Just as we get settled into new rules surrounding Foreign Ownership surcharges, the government is applying new GST withholding rules for residential premises and land.

These new rules apply to specific real estate types, namely ‘new residential premises’ or ‘potential residential land’, such as land that has been newly subdivided.

The reason we are drawing this to everybody’s attention is that not only are there exceptions to these withholding rules, but it is the buyer / purchaser and not the seller or developer who needs to pay or “withhold” the GST from the sale.

With the changes taking effect from July 1, 2018, now is the time to pause and review the new responsibilities because ALL parties to a transaction are affected, including real estate agents and conveyancers.

What transactions are affected by the new GST withholding rules for residential premises and land?

As mentioned above, these new GST withholding rules apply to sales of residential premises and land that is potentially residential in nature.

For example, newly subdivided land would be deemed to be potential residential land, and would fall under these new provisions.

However, there are exceptions to these new GST withholding requirements.

Some of the main exceptions include:

  • the sale of commercial residential premises
  • the sale of premises created from substantial renovation
  • the sale of subdivided land containing a building used for commercial purposes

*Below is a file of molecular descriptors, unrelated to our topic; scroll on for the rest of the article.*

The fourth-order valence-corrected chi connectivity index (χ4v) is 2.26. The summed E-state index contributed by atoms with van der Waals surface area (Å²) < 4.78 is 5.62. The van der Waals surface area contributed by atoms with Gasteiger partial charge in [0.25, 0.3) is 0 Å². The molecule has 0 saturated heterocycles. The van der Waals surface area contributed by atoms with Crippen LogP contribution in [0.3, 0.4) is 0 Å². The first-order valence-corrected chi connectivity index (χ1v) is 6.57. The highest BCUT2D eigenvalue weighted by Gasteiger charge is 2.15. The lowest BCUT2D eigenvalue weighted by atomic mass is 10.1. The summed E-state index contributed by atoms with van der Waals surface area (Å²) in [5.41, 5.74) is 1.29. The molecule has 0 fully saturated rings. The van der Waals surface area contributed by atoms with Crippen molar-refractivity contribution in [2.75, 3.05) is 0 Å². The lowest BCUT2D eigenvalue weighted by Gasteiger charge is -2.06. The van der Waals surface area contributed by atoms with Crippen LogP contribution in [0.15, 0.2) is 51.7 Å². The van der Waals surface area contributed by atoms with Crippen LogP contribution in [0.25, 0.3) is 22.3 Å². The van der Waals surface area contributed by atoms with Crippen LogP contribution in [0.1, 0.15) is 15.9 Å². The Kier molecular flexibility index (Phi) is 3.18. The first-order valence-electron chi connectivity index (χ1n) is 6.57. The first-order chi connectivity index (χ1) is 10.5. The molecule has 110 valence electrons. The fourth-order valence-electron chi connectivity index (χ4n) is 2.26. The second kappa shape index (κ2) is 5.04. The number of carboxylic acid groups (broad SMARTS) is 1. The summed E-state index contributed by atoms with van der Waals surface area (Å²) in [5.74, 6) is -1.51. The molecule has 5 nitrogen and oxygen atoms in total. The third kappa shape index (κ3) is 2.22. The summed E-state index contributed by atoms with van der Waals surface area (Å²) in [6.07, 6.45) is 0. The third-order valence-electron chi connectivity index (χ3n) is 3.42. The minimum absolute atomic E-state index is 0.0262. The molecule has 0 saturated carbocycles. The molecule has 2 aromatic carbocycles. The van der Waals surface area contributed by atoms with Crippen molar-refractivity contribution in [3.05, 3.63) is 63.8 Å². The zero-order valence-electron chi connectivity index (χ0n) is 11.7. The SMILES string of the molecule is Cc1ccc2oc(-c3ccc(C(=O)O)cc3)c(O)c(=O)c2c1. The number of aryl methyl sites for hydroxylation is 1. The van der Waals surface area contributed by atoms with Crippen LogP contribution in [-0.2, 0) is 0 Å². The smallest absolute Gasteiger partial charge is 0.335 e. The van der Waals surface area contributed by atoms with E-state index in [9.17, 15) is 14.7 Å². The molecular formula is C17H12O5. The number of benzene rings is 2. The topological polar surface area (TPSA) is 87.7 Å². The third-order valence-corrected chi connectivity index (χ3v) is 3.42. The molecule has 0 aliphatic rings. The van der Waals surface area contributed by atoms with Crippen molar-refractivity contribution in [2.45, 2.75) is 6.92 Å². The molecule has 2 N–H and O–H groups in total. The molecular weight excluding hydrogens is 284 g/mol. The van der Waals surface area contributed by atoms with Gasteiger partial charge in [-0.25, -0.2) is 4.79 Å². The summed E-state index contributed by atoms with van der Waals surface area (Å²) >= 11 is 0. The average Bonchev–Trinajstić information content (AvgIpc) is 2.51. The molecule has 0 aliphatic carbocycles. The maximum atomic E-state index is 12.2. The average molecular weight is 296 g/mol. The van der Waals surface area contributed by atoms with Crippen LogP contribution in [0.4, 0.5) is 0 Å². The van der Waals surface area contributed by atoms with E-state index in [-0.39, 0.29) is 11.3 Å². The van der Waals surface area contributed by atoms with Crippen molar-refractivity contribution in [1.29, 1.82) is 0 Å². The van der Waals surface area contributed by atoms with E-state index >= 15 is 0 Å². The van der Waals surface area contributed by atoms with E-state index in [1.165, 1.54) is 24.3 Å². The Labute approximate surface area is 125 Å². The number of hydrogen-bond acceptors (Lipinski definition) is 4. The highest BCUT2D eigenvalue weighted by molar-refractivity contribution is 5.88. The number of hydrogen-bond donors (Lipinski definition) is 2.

• the acquisition or premises where the purchase is for a ‘creditable purpose’

As you can see, with the shift in responsibilities and the raft of exceptions, it is crucial that all parties pay close attention to these changes to avoid penalties.

How the new GST withholding rules for residential land and premises affect you

While our team has created a page with a detailed summary for all parties, GST withholding for vendors / developers, here are the main points.

Purchasers: Purchasers are affected the least by these changes, provided their conveyancers ensure GST payments are submitted directly to the ATO at settlement and that they have notified the ATO of the impending payment before the settlement date.

Vendors: It is the vendor who risks penalties if they fail to notify buyers about their responsibility to pay the GST component of a sale directly to the ATO upon settlement. The notice must include the vendor’s name, ABN, GST amount, and the payment date. They will then be entitled to receive a credit in their next BAS for the GST withheld. Typically, this will be 10% of the sale price or 7% if a margin scheme applies.

Real estate agents: While the preparation of a contract of sale where GST applies will remain the same, you should advise vendors who are unsure how to complete the GST questions in the contract of sale to seek advice from their accountant. We believe REISA will soon release an updated contract of sale to reflect the GST withholding requirement, the Auctioneers and Appraisers template contract has already been updated.

Conveyancers: The Eckermann Conveyancers team already has systems and protocols in place to deal with these changes. In summary, conveyancers will need to be mindful of the new requirements where GST is applicable and guide vendors to seek advice from accountants and notifiy purchasers about their obligation to withhold GST or, when acting for buyers, ensure the GST component of the sale price is withheld and paid directly to the ATO.

As with all regulations, taxes, and payments relating to real estate, attention to detail is key, which is why choosing experienced professionals is so important for avoiding fines and delays.


Image: Great Grey Owl by blurred.ca via Flickr. CC BY 2.0